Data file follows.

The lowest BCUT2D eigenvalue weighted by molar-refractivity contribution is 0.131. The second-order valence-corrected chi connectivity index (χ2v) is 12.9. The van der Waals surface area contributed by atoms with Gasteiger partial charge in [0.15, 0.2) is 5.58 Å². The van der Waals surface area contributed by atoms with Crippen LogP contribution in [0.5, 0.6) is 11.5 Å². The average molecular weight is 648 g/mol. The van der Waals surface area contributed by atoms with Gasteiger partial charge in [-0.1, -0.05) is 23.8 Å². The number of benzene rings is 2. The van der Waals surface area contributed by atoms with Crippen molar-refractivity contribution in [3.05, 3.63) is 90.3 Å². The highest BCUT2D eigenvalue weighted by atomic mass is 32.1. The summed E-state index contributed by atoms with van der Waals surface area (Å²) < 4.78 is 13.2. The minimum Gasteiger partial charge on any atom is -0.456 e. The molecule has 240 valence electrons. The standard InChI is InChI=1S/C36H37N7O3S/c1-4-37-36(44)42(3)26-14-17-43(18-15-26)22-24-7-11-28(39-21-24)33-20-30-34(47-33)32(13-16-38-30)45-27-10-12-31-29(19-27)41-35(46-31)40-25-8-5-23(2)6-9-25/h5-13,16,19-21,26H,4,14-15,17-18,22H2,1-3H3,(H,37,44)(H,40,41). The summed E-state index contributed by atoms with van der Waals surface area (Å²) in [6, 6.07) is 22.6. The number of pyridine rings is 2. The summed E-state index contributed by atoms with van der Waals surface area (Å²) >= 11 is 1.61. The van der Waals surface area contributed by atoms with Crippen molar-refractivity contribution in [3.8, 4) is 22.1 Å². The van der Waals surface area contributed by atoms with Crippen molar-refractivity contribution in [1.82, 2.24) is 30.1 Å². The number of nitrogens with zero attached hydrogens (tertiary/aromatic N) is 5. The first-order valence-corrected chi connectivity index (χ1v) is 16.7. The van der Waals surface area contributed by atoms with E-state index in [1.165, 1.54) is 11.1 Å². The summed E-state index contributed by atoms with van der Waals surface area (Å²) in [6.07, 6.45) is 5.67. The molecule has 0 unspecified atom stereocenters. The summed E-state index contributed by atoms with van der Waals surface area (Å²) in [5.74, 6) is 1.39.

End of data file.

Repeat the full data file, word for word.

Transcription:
The lowest BCUT2D eigenvalue weighted by molar-refractivity contribution is 0.131. The second-order valence-corrected chi connectivity index (χ2v) is 12.9. The van der Waals surface area contributed by atoms with Gasteiger partial charge in [0.15, 0.2) is 5.58 Å². The van der Waals surface area contributed by atoms with Crippen LogP contribution in [0.5, 0.6) is 11.5 Å². The average molecular weight is 648 g/mol. The van der Waals surface area contributed by atoms with Gasteiger partial charge in [-0.1, -0.05) is 23.8 Å². The number of benzene rings is 2. The van der Waals surface area contributed by atoms with Crippen molar-refractivity contribution in [3.05, 3.63) is 90.3 Å². The highest BCUT2D eigenvalue weighted by atomic mass is 32.1. The summed E-state index contributed by atoms with van der Waals surface area (Å²) < 4.78 is 13.2. The minimum Gasteiger partial charge on any atom is -0.456 e. The molecule has 240 valence electrons. The standard InChI is InChI=1S/C36H37N7O3S/c1-4-37-36(44)42(3)26-14-17-43(18-15-26)22-24-7-11-28(39-21-24)33-20-30-34(47-33)32(13-16-38-30)45-27-10-12-31-29(19-27)41-35(46-31)40-25-8-5-23(2)6-9-25/h5-13,16,19-21,26H,4,14-15,17-18,22H2,1-3H3,(H,37,44)(H,40,41). The summed E-state index contributed by atoms with van der Waals surface area (Å²) in [6, 6.07) is 22.6. The number of pyridine rings is 2. The summed E-state index contributed by atoms with van der Waals surface area (Å²) >= 11 is 1.61. The van der Waals surface area contributed by atoms with Crippen molar-refractivity contribution in [3.8, 4) is 22.1 Å². The van der Waals surface area contributed by atoms with Crippen molar-refractivity contribution in [1.82, 2.24) is 30.1 Å². The number of nitrogens with zero attached hydrogens (tertiary/aromatic N) is 5. The first-order valence-corrected chi connectivity index (χ1v) is 16.7. The van der Waals surface area contributed by atoms with E-state index in [1.165, 1.54) is 11.1 Å². The summed E-state index contributed by atoms with van der Waals surface area (Å²) in [6.07, 6.45) is 5.67. The molecule has 0 unspecified atom stereocenters. The summed E-state index contributed by atoms with van der Waals surface area (Å²) in [5.74, 6) is 1.39.